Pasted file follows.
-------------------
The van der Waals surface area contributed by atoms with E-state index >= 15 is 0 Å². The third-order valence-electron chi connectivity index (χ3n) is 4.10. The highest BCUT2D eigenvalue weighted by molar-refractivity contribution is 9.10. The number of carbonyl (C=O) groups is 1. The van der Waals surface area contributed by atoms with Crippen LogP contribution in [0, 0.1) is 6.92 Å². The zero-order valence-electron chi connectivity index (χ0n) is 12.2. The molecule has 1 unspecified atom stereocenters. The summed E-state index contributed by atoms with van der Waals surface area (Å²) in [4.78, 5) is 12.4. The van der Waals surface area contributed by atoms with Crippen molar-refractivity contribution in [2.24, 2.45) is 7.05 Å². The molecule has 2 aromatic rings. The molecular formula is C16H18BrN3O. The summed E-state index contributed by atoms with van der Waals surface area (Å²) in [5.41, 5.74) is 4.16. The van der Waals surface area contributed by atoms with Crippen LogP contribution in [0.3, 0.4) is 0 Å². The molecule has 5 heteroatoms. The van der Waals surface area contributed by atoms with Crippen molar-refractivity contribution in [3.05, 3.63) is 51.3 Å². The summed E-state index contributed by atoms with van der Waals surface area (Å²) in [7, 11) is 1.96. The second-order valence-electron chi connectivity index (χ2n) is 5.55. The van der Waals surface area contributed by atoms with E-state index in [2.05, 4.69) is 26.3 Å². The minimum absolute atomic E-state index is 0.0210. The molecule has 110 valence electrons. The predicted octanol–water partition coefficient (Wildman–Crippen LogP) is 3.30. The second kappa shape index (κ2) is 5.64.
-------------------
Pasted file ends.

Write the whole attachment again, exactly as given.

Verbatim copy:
The van der Waals surface area contributed by atoms with E-state index >= 15 is 0 Å². The third-order valence-electron chi connectivity index (χ3n) is 4.10. The highest BCUT2D eigenvalue weighted by molar-refractivity contribution is 9.10. The number of carbonyl (C=O) groups is 1. The van der Waals surface area contributed by atoms with Crippen LogP contribution in [0, 0.1) is 6.92 Å². The zero-order valence-electron chi connectivity index (χ0n) is 12.2. The molecule has 1 unspecified atom stereocenters. The summed E-state index contributed by atoms with van der Waals surface area (Å²) in [4.78, 5) is 12.4. The van der Waals surface area contributed by atoms with Crippen molar-refractivity contribution in [2.24, 2.45) is 7.05 Å². The molecule has 2 aromatic rings. The molecular formula is C16H18BrN3O. The summed E-state index contributed by atoms with van der Waals surface area (Å²) in [5.41, 5.74) is 4.16. The van der Waals surface area contributed by atoms with Crippen LogP contribution in [0.3, 0.4) is 0 Å². The molecule has 5 heteroatoms. The van der Waals surface area contributed by atoms with Crippen molar-refractivity contribution in [3.05, 3.63) is 51.3 Å². The summed E-state index contributed by atoms with van der Waals surface area (Å²) in [7, 11) is 1.96. The second-order valence-electron chi connectivity index (χ2n) is 5.55. The van der Waals surface area contributed by atoms with E-state index in [2.05, 4.69) is 26.3 Å². The minimum absolute atomic E-state index is 0.0210. The molecule has 110 valence electrons. The predicted octanol–water partition coefficient (Wildman–Crippen LogP) is 3.30. The second kappa shape index (κ2) is 5.64.